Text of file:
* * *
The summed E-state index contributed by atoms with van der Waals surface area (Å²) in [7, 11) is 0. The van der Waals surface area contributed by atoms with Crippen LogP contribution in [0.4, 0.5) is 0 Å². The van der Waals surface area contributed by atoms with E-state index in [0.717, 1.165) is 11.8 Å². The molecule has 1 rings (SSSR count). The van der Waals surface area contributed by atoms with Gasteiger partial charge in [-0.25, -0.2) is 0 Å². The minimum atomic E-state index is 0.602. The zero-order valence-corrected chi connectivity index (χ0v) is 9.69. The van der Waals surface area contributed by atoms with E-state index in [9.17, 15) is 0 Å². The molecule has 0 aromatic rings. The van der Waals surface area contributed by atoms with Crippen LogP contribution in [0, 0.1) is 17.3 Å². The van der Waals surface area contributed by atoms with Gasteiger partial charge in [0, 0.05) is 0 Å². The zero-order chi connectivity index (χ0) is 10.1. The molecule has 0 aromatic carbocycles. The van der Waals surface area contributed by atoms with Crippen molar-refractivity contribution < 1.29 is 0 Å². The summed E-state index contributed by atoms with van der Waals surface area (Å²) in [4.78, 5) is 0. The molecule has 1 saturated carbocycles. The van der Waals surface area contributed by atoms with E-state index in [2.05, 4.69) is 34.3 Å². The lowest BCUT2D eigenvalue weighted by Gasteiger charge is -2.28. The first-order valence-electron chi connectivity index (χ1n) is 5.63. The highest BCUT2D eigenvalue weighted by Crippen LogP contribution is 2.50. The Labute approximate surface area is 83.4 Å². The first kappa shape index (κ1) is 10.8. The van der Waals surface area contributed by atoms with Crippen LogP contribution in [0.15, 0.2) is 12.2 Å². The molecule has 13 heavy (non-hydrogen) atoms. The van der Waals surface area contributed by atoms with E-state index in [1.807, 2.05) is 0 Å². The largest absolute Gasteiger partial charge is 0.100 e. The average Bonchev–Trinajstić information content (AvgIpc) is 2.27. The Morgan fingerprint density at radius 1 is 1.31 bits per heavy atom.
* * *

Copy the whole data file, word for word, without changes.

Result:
The summed E-state index contributed by atoms with van der Waals surface area (Å²) in [7, 11) is 0. The van der Waals surface area contributed by atoms with Crippen LogP contribution in [0.4, 0.5) is 0 Å². The van der Waals surface area contributed by atoms with E-state index in [0.717, 1.165) is 11.8 Å². The molecule has 1 rings (SSSR count). The van der Waals surface area contributed by atoms with Gasteiger partial charge in [-0.25, -0.2) is 0 Å². The minimum atomic E-state index is 0.602. The zero-order valence-corrected chi connectivity index (χ0v) is 9.69. The van der Waals surface area contributed by atoms with E-state index in [9.17, 15) is 0 Å². The molecule has 0 aromatic rings. The van der Waals surface area contributed by atoms with Crippen LogP contribution in [0, 0.1) is 17.3 Å². The van der Waals surface area contributed by atoms with Gasteiger partial charge in [0, 0.05) is 0 Å². The zero-order chi connectivity index (χ0) is 10.1. The molecule has 0 aromatic carbocycles. The van der Waals surface area contributed by atoms with Crippen molar-refractivity contribution < 1.29 is 0 Å². The summed E-state index contributed by atoms with van der Waals surface area (Å²) in [4.78, 5) is 0. The molecule has 1 saturated carbocycles. The van der Waals surface area contributed by atoms with E-state index in [2.05, 4.69) is 34.3 Å². The lowest BCUT2D eigenvalue weighted by Gasteiger charge is -2.28. The first-order valence-electron chi connectivity index (χ1n) is 5.63. The highest BCUT2D eigenvalue weighted by Crippen LogP contribution is 2.50. The Labute approximate surface area is 83.4 Å². The first kappa shape index (κ1) is 10.8. The van der Waals surface area contributed by atoms with Crippen LogP contribution in [0.15, 0.2) is 12.2 Å². The molecule has 13 heavy (non-hydrogen) atoms. The van der Waals surface area contributed by atoms with E-state index in [1.807, 2.05) is 0 Å². The largest absolute Gasteiger partial charge is 0.100 e. The average Bonchev–Trinajstić information content (AvgIpc) is 2.27. The Morgan fingerprint density at radius 1 is 1.31 bits per heavy atom.